Plaintiff states that he was terminated on the basis of willfully and deliberately falsifying data. Plaintiff also contends that his supervisor was terminated for the same reasons three months after Plaintiff's termination. Following his termination, Plaintiff applied for unemployment benefits, which were initially denied but reinstated following an appeal. Plaintiff alleges that subsequent to his termination, he suffered "deep bouts of depression, loss of sleep, and panic attacks." Plaintiff on one occasion visited the Department of Veteran Affairs Psychiatric Department, but has not returned due to fear that a negative evaluation would render him unemployable. Plaintiff states that his current symptoms include "uncontrollable outbursts and violent anger."

Plaintiff alleges six causes of action. First, Plaintiff alleges age discrimination "as defendant fired plaintiff under an unsubstantiated and false reason...which was actually done because of his age." Second, Plaintiff alleges disability discrimination and asserts that Defendant Apria Healthcare terminated Plaintiff for a work-related injury. Third, Plaintiff alleges wrongful termination, and cites the reversal of his unemployment benefits as proof of wrongful termination. Plaintiff further alleges violations of his individual and civil rights and negligent infliction of emotional distress. Finally, Plaintiff alleges violations of the Occupational Safety & Health Act. Plaintiff alleges these causes of action under applicable federal law and also pursuant to California state law.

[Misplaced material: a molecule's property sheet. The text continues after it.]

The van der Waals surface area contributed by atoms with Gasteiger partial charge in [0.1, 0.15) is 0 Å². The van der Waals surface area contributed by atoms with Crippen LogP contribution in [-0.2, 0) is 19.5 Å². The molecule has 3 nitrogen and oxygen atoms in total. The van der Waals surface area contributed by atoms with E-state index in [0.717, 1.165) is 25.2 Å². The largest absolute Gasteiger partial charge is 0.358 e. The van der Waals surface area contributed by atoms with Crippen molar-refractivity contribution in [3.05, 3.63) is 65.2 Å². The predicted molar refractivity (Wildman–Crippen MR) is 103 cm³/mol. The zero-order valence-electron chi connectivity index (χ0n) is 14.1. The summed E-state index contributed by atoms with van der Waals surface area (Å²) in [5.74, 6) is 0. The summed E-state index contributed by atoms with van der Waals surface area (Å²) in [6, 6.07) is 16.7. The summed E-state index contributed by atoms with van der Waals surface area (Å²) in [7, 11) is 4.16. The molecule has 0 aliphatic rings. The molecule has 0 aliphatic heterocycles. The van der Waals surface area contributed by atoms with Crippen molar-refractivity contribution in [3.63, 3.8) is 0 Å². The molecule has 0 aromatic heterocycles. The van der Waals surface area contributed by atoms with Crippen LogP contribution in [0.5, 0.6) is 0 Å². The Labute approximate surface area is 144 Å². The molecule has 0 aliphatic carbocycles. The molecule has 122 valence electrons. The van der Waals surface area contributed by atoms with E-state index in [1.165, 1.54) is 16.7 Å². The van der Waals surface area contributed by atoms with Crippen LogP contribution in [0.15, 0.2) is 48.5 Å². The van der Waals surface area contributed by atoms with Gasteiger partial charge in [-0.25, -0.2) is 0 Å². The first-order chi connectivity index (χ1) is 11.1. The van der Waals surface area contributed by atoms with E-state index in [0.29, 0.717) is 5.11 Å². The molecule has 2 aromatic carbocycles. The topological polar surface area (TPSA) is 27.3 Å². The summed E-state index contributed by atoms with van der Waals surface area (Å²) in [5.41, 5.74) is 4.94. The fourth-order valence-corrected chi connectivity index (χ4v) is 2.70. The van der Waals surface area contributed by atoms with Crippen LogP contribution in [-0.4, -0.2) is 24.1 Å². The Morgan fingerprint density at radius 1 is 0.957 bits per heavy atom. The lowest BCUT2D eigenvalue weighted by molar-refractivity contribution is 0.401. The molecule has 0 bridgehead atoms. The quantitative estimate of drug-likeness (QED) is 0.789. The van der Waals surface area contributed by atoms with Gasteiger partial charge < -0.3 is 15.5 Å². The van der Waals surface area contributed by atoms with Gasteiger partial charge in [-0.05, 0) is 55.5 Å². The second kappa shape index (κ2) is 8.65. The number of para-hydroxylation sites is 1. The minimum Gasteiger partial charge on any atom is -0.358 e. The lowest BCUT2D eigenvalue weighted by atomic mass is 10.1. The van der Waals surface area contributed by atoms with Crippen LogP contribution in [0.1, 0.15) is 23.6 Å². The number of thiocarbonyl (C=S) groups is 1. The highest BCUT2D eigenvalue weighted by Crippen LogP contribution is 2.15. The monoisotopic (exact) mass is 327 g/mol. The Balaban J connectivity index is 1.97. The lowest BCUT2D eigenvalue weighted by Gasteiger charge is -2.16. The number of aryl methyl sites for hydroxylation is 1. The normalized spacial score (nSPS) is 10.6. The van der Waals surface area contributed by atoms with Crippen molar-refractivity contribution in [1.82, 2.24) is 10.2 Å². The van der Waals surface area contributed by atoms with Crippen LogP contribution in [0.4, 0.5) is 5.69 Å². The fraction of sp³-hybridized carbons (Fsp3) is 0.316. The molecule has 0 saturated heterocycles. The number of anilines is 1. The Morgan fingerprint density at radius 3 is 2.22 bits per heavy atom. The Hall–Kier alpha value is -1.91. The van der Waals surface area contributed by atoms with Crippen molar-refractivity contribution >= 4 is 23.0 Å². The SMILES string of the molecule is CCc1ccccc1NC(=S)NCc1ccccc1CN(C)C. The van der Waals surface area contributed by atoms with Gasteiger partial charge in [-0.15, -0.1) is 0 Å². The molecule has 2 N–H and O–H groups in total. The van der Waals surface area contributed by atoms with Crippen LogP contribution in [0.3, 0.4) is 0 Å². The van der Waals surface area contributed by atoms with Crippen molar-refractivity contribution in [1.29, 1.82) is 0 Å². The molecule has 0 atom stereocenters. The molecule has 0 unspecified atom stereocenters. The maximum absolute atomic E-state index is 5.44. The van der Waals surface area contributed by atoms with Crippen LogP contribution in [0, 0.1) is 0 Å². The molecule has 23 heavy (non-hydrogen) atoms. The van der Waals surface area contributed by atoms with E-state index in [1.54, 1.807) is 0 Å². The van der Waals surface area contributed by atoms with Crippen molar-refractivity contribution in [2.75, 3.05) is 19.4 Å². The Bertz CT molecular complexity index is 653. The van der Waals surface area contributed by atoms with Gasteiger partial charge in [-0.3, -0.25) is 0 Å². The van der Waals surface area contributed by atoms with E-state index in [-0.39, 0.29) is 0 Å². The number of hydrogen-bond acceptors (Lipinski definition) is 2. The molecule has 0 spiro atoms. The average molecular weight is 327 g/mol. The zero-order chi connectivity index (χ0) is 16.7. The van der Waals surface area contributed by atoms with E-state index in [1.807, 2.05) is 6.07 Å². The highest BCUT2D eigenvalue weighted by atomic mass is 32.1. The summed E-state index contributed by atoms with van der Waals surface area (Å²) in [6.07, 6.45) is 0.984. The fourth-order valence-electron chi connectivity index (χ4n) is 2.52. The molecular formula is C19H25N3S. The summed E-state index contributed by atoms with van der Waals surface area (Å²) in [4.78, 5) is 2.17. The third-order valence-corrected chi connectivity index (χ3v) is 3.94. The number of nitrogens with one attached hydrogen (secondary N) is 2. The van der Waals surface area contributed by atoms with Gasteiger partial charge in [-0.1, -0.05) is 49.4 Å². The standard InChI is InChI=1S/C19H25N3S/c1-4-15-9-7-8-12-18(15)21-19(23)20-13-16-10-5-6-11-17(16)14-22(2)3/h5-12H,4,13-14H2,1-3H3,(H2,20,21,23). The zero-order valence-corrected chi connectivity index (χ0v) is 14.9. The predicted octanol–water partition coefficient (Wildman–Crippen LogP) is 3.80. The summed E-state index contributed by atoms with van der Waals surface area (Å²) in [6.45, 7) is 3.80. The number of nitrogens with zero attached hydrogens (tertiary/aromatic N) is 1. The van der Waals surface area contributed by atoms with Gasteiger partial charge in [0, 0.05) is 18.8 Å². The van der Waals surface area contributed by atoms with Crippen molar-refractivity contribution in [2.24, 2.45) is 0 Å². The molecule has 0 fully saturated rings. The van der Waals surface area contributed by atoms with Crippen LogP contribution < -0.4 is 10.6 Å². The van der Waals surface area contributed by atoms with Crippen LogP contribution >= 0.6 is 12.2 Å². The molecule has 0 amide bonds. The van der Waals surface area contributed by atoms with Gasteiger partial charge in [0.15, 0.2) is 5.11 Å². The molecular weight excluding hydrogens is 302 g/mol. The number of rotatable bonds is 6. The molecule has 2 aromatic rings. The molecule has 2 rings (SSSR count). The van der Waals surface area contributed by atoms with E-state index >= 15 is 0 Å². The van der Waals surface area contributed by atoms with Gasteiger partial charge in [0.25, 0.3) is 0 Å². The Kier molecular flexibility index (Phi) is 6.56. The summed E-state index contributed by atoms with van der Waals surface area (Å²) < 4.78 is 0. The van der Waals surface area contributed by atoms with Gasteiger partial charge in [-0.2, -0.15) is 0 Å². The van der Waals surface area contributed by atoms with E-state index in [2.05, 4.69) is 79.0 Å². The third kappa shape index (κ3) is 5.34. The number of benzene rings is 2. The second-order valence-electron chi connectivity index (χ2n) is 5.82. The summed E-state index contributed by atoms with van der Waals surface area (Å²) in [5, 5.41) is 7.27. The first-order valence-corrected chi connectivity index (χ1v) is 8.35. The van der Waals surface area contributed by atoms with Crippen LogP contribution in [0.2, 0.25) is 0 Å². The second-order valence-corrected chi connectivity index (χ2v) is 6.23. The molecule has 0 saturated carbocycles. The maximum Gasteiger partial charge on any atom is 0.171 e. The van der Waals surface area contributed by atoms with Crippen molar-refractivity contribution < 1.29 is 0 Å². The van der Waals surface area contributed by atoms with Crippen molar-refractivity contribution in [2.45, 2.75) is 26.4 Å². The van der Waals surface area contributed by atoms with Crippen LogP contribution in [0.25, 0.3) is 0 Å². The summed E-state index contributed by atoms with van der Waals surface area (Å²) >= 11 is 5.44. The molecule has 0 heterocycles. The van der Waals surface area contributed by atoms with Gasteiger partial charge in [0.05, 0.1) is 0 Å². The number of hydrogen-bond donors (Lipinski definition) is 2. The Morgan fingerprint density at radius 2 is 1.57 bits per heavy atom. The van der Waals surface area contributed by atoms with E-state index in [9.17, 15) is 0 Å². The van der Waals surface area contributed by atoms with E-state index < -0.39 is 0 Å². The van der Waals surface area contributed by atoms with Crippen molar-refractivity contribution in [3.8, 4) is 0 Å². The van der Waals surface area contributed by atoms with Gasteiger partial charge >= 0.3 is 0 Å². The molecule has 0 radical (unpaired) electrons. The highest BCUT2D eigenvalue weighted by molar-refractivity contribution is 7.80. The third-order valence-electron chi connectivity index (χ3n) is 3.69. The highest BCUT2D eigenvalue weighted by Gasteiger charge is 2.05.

On October 30, 2012, Defendant Apria Healthcare filed a motion to dismiss for failure to state a claim upon which relief can be granted. (Dkt. No. 88.) On December 21, 2012, Defendant Blackstone Group, LP filed a motion to dismiss for lack of personal jurisdiction, failure to effectuate proper service, and failure to state claim. (Dkt. No. 100.) On January 2, 2013, Defendants Howard Derman, Lisa Getson, and Chris Karkenny filed a motion to dismiss based on failure to state a claim. (Dkt. No. 102.)

LEGAL STANDARD